Standing before a crowd of 300 in the Hogan Ballroom, Mable Millner, the College’s associate dean of students for diversity and inclusion and director of multicultural education, addressed current and former administrators, faculty and staff who had gathered to celebrate the contributions of her colleague and friend Jacqueline “Jackie” Dansler Peterson, vice president for student affairs and dean of students.
“You have seen much change in the life of this campus and been a part of it all,” Millner said to Peterson.
Peterson, the first woman, person of color and lay person to be named to the president’s cabinet, capped her 20 years of service at the close of the academic year. The reception in May, held in Peterson’s honor, was an opportunity for her colleagues to express their gratitude and well wishes.
“The change that [Jackie] has pioneered and the transformational work that she has done to serve our students, their parents, our staff, faculty and alumni over the past two decades has been extraordinarily graced,” extolled College President Rev. Philip L. Boroughs, S.J.
From the development of programs that connect classroom learning with campus life opportunities, to the revision of student conduct and community standards, to the establishment of the Office of Multicultural Education and the Gateways Orientation programs, Peterson’s legacy at the College is one of transformation, diversity and inclusion.
Peterson played a key role in the College’s efforts to become more diverse ethnically, socioeconomically and religiously.
Former College President Rev. Michael C. McFarland, S.J., worked alongside Peterson for 12 years. “We worked together not only to recruit a more diverse pool of students, but also to ensure that they had the support they needed to be happy and successful. With a dedicated team from across the College, we were able to more than double the proportion of students of color in the student body and significantly increase all the indicators of success, engagement and satisfaction for that group.”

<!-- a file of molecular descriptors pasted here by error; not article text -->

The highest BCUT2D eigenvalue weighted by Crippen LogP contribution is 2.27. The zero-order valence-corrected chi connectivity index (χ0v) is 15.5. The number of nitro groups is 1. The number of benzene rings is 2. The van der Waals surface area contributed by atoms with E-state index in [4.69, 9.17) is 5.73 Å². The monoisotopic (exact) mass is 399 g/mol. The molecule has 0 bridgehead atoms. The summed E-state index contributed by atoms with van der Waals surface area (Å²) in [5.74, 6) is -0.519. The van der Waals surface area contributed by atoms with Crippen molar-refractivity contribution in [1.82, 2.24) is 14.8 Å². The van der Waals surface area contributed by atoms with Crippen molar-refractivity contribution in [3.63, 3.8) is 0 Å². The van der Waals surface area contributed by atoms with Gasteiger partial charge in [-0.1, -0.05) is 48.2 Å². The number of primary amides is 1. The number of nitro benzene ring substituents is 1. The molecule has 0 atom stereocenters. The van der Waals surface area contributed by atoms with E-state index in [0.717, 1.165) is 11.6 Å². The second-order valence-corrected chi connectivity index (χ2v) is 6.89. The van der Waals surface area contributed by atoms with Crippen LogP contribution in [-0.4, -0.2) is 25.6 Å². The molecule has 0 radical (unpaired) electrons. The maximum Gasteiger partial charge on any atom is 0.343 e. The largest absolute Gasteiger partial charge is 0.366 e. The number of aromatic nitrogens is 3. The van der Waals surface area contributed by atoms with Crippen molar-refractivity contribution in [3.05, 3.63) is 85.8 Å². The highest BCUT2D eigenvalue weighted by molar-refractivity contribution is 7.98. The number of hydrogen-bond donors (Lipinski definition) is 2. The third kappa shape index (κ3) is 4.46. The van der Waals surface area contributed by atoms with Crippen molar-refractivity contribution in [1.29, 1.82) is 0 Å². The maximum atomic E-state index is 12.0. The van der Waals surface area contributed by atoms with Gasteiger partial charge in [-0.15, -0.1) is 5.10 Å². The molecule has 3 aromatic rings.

Throughout her career, Peterson was guided by a holistic philosophy of education — one that helped students find success both in and out of the classroom, and taught them to nurture their mind, body and soul. “Who am I? Who do I want to become? Who do I want to be for others?” These are the questions that Peterson posed to students year after year as she challenged them to live the mission of Holy Cross.
“Over the past 20 years, under Jackie’s leadership, Student Affairs has become a critical partner in our efforts to educate the whole person,” says Peterson’s longtime colleague Margaret Freije, provost and dean of the College. “She and her staff have taken the lead in developing our students as leaders, teaching them the importance of working together to achieve common goals and helping them do the hard work of building communities that are diverse and inclusive. Jackie and her team, through their expertise in student development and their commitment to our Jesuit mission, provide the network of support our students need to fully participate in the rigorous liberal arts education Holy Cross offers them.”
Remarkably, Peterson has had an impact on approximately 14,000 Holy Cross students. She welcomed them on move-in day and witnessed their joy on graduation day — and she was there for all the days in between, assisting those struggling with personal and family issues, training and mentoring those in leadership roles, and celebrating students’ myriad athletic, artistic and community achievements. Through it all, in good times and in bad, she was the consummate professional, demonstrating a deep understanding of what students needed in order to grow into mature and responsible adults.
“I’ve greatly admired Jackie’s strength, her determination and her character though all of the varied challenges of our day-to-day work,” says Paul Irish, associate dean of students and director of student conduct and community standards at the College. “Above all, Jackie places faith and family first. This ethos was modeled in the Division of Student Affairs and helped to create a division that has been welcoming, warm and compassionate.”
In her speech, Mable Millner, the College’s associate dean of students for diversity and inclusion and director of multicultural education, invoked Maya Angelou’s poem, “Phenomenal Woman,” and drew comparisons to Dean Peterson. Photo by Tom Rettig
Millner agrees. “Having found one like you as a leader and colleague has been no less than a gift,” she shared as the reception came to a close. “Jackie, I felt so privileged to have found deeper community with you both professionally and personally. These same feelings have been extended to the many students who found comfort, refuge and safety with you. Your guidance and encouragement have helped so many students thrive and survive [at Holy Cross].
“We have all been fortunate to have you as a member of this community,” concluded Millner.
Written by Rebecca Smith ’99 and Kimberly Staley ’99 for the Summer 2017 issue of Holy Cross Magazine.
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